What can we say about a comedy where the main characters get inspired watching Riteish Deshmukh‘s drag act in Apna Sapna Money Money? Tearing a blousy chapter from that black-sheepish comedy (remember the song ‘Dekha Jo Tujhe Yaar Dil Mein Baji Guitar‘?) Javed Jaffrey and Shreyas Talpade get into desi (Talpade) and blonde (Jaffrey) drag acts, leaving you thinking, when was the last time a drag act dragged its act so far-out?
To his credit, Shreyas as Karisma to Jaffrey’s Kareena are a laugh riot in parts, whenever the oily script pauses long enough to give us a non-greasy passage of humour.
Filled with double meanings that are meaningless passwords for mindless meanderings, the main plot is about four lately-unemployed men two of whom get into drag to get accommodation in the home of a kindly couple (Johnny Lever and Delnaz Paul) who are as devoid of intelligence as most of the writing in this film is. The Bangkok setting doesn’t help. Most of the way the characters clutter the canvas so much the scenic view is blocked out. Never mind. The thing about these prevalent boys-will-have-fun comedies is that the boys seem to have all the fun while the girls just hang on to the lapels of the comedy hoping there is a life after the laughter.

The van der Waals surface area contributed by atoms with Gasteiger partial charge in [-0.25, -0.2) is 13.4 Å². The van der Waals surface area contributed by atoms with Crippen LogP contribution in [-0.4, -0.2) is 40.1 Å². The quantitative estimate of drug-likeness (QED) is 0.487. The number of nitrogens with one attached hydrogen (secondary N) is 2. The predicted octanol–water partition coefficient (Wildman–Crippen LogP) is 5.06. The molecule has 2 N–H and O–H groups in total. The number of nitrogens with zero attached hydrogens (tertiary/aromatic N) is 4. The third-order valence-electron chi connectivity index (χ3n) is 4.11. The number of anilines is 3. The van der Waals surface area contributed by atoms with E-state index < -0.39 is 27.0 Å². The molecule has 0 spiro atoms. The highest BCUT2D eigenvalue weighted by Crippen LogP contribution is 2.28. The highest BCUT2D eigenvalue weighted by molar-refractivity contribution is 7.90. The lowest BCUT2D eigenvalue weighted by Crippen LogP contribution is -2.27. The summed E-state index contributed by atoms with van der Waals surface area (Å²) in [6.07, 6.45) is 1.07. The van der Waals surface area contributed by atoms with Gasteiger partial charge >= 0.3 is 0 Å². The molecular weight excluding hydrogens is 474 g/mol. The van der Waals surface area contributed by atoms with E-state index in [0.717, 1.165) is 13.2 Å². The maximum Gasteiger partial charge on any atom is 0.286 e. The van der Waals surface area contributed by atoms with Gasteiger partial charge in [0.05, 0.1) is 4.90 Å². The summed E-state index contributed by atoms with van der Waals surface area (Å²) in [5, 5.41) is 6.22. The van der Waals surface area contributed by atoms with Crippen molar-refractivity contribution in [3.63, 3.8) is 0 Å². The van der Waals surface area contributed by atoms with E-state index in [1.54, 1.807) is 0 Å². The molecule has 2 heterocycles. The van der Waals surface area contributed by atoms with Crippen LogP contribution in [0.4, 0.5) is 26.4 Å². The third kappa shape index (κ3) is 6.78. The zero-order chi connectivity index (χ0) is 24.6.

Beyond the loud lewd laughter of characters, who want to convince themselves that being on the ticklish track pays, Paying Guests has little to offer except tired jokes about oranges and other suggestive props that, alas, cannot prop up the creaking sagging props.
In the plus side, Jaffrey and Talpade are perky in their drag act. Talpade has been in fine comic form recently in the wonderful Welcome To Sajjanpur and the far (ce)-from-wonderful Golmaal Returns, provides a sparkling wit to the proceedings often going beyond the sweltering standards set by the stale satire.
Talpade deserves better. The other actors are in- sync with the sinking feeling of the comedy. As is the custom in these air headed comedies the canvas is crowded with clamorous characters dressed in an assorted variety of skin-tight clothes and loose wigs that come off at the whoosh of the wind in this wimpy comedy.
The climax air-lifted from Kundan Shah’s Jaane Bhi Do Yaaron has all the 37(or is it 38?) characters including a fierce don by the almost-forgotten Inder Kumar who just can’t get beyond the scowl , colliding all over a staging of Mughal-e-Azam. Moan gaye Mughal-e-Azam.
The dialogues (Lawrence John) plumb such depths of toilet graffiti as ‘I hope we don’t BLOW this JOB’. The makers of this wonder-kid-me-not haven’t quite BLOWN the JOB. But this prolonged drag act about two men dressed as Karisma and Kareena manages to remain inoffensive for a while.
But the Kapoor sisters have nothing to feel flattered about.